Why Is Transitional Care Important for Addiction Recovery?
A lot of people assume that completing an addiction treatment program is all they really need to do in order to recover. Unfortunately, treatment isn’t like taking your car to the shop. Treatment gives you a great start in recovery. It gets you away from bad influences and bad situations, helps you detox safely, gets you started in therapy, and it teaches you some crucial recovery skills.
However, all of this is just a beginning. Addiction is a chronic condition that requires you to stick to an ongoing treatment plan. As with high blood pressure or diabetes, when you abandon your treatment plan, the condition gets worse. Transitional care is a way of making sure that the positive changes you make during treatment continue long after you leave.
When you leave treatment, you go from a highly structured environment to an unstructured environment. When you’re in inpatient treatment, pretty much everything is scheduled such as sleep, meals, therapy, activities, and free time. While this clearly has a practical purpose, it also has a therapeutic purpose.
You know what to expect from each day and you don’t have to put much energy into deciding what to do, making healthy decisions, and so on. Having structure in your days minimizes boredom and restlessness and it fosters conscientiousness. This self-awareness is a personality trait that helps protect us against substance use.
It can be rather jarring to go from a highly structured environment like treatment to one where there is essentially no structure at all. Usually, a month is not long enough to make your treatment routine automatic, but it is a pretty good start. It’s a good idea to try to keep to that regular schedule as much as possible after you leave.
When you’re in treatment, pretty much everyone around you is invested in your recovery. The staff is paid to help you get sober and stay sober. Beyond that, most people choose that work because helping people with substance use issues means something to them. Most of the other people in treatment want to stay sober and many of them will support your efforts too.
It’s very different after you leave. Most people will have no idea you are recovering from addiction and some will actively make it harder for you to stay sober. There is also a lot more stress in regular life, which you were mostly shielded from during treatment. One of the first things you’ll have to do after leaving treatment is to create a sober support system as quickly as possible. Social support is one of the most important factors in a strong recovery.
Applying Recovery Skills
There’s often a big difference between theory and practice. During treatment, you’ll learn a lot of skills. You’ll learn how to manage your emotions, cope with stress, and to interact more effectively with others. You will even be able to practice these skills to some extent.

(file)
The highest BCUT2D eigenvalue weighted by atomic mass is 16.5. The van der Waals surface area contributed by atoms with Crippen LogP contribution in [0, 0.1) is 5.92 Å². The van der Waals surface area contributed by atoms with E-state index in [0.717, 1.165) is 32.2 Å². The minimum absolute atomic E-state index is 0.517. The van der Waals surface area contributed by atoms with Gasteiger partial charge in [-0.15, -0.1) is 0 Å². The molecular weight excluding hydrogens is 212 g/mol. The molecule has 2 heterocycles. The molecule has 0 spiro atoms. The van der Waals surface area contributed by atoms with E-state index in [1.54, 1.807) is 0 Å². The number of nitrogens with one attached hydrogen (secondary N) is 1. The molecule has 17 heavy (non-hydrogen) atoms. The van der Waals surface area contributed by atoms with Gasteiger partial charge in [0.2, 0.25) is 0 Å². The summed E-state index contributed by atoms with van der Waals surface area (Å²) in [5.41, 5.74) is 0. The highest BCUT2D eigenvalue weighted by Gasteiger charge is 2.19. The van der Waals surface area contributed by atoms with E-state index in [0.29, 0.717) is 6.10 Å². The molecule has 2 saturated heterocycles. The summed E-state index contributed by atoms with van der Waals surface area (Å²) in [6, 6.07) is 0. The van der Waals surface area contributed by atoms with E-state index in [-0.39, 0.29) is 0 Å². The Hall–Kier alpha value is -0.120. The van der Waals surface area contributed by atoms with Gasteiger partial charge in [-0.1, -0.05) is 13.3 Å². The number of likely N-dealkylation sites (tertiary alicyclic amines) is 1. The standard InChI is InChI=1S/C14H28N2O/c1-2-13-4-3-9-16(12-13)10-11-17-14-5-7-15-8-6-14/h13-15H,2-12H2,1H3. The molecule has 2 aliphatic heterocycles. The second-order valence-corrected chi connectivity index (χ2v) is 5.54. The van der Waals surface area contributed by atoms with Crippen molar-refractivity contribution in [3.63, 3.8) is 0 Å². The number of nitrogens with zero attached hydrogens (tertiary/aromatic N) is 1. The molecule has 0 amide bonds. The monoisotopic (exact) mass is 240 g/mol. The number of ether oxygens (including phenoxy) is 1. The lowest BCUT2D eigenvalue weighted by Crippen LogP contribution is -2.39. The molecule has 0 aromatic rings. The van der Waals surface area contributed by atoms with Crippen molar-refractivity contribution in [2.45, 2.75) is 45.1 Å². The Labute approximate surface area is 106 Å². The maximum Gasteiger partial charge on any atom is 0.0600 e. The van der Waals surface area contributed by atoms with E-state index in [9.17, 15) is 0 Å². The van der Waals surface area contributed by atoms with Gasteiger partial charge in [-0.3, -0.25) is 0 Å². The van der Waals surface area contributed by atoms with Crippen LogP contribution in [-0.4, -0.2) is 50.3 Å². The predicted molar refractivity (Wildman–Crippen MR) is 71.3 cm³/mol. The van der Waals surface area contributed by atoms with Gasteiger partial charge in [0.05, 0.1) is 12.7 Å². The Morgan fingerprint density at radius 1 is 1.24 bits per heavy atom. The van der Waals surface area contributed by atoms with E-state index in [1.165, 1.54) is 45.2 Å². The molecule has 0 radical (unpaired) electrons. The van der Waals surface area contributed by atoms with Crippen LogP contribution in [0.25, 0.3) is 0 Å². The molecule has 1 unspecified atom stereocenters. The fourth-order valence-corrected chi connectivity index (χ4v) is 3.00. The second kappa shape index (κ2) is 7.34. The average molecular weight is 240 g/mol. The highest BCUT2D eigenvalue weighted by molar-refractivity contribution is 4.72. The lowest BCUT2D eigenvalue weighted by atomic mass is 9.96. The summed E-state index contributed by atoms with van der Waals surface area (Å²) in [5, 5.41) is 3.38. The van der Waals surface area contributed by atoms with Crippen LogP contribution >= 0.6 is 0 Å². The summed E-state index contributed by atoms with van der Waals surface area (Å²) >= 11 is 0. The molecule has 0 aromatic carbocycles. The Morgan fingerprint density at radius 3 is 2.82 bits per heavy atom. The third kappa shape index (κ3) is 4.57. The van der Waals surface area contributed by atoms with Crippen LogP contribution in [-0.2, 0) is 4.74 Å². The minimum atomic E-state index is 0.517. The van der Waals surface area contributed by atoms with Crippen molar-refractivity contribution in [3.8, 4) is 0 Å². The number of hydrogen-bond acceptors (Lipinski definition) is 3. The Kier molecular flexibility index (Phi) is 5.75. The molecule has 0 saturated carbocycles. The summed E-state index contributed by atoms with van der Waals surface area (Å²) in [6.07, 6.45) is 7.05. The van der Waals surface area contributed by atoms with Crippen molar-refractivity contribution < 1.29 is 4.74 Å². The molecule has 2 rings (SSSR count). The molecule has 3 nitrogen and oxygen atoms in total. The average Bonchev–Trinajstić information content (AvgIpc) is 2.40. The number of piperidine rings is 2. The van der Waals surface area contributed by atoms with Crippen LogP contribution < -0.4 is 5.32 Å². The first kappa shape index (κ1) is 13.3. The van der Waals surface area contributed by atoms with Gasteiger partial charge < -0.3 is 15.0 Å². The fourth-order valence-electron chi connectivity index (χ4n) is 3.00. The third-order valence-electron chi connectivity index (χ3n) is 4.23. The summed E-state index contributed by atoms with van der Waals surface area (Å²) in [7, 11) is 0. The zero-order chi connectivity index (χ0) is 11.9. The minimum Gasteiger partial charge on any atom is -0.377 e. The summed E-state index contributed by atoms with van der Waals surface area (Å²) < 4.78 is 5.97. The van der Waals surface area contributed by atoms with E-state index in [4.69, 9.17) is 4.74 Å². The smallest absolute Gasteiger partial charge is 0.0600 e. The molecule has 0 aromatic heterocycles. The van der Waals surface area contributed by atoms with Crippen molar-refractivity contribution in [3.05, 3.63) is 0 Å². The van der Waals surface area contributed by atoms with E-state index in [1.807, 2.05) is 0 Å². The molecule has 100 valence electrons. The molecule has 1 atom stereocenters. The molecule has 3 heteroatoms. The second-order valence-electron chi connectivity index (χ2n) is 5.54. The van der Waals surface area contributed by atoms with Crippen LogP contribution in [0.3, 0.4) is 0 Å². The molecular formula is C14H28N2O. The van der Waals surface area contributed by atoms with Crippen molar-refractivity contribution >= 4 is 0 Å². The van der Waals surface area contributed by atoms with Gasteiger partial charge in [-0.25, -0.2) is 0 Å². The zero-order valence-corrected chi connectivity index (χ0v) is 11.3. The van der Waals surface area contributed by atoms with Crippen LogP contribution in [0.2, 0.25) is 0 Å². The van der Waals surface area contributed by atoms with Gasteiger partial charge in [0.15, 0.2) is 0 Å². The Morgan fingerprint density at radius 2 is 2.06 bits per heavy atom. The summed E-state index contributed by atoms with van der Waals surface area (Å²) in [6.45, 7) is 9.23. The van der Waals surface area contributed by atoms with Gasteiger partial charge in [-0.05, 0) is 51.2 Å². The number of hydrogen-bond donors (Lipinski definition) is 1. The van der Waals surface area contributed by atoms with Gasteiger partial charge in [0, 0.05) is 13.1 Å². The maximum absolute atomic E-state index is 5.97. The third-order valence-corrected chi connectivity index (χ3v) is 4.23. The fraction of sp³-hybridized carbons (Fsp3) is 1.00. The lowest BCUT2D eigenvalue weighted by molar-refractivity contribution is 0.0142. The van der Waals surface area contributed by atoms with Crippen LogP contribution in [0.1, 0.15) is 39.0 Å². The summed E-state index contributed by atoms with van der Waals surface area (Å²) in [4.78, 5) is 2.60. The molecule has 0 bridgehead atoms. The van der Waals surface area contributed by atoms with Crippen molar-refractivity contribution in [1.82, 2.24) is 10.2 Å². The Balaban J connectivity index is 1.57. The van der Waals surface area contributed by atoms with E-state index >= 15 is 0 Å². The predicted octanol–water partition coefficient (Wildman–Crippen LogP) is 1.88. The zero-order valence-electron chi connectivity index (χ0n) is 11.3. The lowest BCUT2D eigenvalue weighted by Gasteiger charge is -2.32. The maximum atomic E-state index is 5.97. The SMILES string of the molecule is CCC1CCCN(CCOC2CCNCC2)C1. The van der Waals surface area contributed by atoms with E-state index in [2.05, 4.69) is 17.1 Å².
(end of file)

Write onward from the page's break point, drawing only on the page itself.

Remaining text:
While this is great preparation, life often surprises us with new problems. It’s always important to have a plan but it’s also important to realize that no plan survives first contact with the enemy. We face new challenges all the time and having someone to help you apply your new recovery skills to real-life situations can make a big difference.
What Is Transitional Care?
Having seen some of the issues that make transitioning back to normal life after treatment so difficult for many people, what can be done about it? There are many different modes of follow-up care but they mainly fall into the three categories below.
Creating Social Support
The lowest level of follow-up care involves helping clients create some degree of social support. For example, many programs help clients get situated in external 12-Step programs so they will have an established meeting when they leave. Some programs offer alumni services that connect program graduates to alumni in their area.
Some programs offer counseling services or virtual group sessions for a period following the formal program. These are not only helpful for clients but they often provide useful feedback for treatment programs.
Another common strategy is step-down care. For example, if you’ve just completed a period of inpatient treatment, you might continue on in an intensive outpatient program. This continues much of the intensive support and therapy and provides a bit of structure while giving you more freedom to live at home and work or go to school.
Even if you don’t enroll in a formal program following treatment, you should find a good therapist and go to appointments at least once a week. For many people, daily 12-Step meetings help them stay on track during the first few months following treatment. The basic idea is that whatever level of care you’ve recently completed, you move down to a slightly less intensive form of treatment rather than heading straight back to normal life.
Sober Living Environment
Finally, you might consider a sober living environment to help you transition back to normal life. These are typically houses where only sober people live. Structure is a condition of living there and you can usually enjoy some support from your housemates. Usually, there is a curfew, and residents are required to do some chores, attend 12-Step meetings, and work or at least look for work.
Intensive treatment is a great start to recovery, but it’s important to keep in mind that addiction is a chronic condition that will require management for years, and possibly for life. You typically have to make a lot of changes during treatment and making these part of your normal life will take a bit of time, practice, and social support. At The Foundry, we know that the transitional period after treatment is a difficult time for people. That’s why we do everything we can to smooth that transition and make it successful. To learn more about our transitional care and our treatment programs in general, call us at (844) 955-1066 or explore our website.